A Level

The Role of the Tutor in Independent Learning

MyTutorWeb Online Tutoring

As students progress up the levels of education, the ability to be able to channel and shape their own  learning, rather than being spoon-fed by teachers, becomes a highly desired skill. During A-levels, teachers are less likely to hold their students’ hands, and encourage them to take responsibility for what they learn, and what work they do. By the time university rolls around, lecturers will assume all students can take their own notes, find their own background research and reading, and organise their own assignments. In order for students not to jump in at the deep end when they reach the first year of their degree, it’s best to start working towards independent learning as early as possible.

However, when you’re in classes that rely heavily on teachers, it can be hard to get an idea for how independent learning works: if you’re taught everything, and not given freedom to decide what you learn, starting this process is intimidating. This is where private tutors come in: they can provide the structure and the starting point for any students looking to develop this skill.

Tutors are there to help support whatever it is your child is learning at school. Whether this is going over past material, current topics, or exploring further information depends entirely on each individual situation, but this form of learning can be applied to anything. Tutors act as a bridge between the student learning alone and learning in a classroom environment, so there’s no better way for any pupil to spread their wings, and begin to go it alone.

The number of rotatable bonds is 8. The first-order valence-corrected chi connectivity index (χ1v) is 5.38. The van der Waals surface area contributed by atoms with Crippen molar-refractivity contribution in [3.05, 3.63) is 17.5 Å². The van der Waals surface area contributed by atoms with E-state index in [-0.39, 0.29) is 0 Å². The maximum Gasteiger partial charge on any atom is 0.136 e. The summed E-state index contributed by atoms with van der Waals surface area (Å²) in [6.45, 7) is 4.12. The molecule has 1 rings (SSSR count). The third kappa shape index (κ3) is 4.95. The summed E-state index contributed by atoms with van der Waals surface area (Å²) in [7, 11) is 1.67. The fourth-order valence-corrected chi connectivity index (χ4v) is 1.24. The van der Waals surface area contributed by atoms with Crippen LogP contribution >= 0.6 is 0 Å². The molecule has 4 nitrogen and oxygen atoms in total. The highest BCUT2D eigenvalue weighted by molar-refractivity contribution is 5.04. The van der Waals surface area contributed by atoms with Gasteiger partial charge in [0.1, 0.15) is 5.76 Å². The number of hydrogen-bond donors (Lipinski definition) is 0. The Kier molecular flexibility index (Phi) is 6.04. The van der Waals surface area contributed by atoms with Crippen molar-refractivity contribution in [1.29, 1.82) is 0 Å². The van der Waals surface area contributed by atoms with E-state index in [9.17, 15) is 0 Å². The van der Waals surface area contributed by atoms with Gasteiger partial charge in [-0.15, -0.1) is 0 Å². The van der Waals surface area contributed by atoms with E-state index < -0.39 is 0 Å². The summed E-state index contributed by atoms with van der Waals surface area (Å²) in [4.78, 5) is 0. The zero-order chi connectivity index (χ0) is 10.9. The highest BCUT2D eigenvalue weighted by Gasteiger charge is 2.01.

Speak to your child’s tutor first off, and discuss that this is something you’d both like to develop. This way, your tutor can adapt their teaching methods to fit the end result. Instead of tutors supplying the answer to troublesome questions and queries, they can instead supply the tools for the student to find it themselves. These tools include where to find resources, how to speed read, the best way to take notes, and how to develop opinions that are thoughtful, well-reasoned, and supported by evidence.

Rather than the student leaving the classroom environment and muddling through large reference books and academic essays on their own, the tutor can act as a guide, signposting them through the process, without babying them or taking away their independence. Your child’s student can point them back in the right direction when research starts going off-piste, and this extra guidance can be the difference between getting buried in books, and triumphing over troubles.

As the majority of private tutors around the country, and indeed all of them doing online tutoring on MyTutor, are university educated, their independent learning skills have been honed to a fine point. They can form their own notes and channel what direction they want their education to take, so in terms of finding someone with the experience needed to help your child succeed in this area, there’s no better place to look than tutors.

Written by JC (Guest Blogger)

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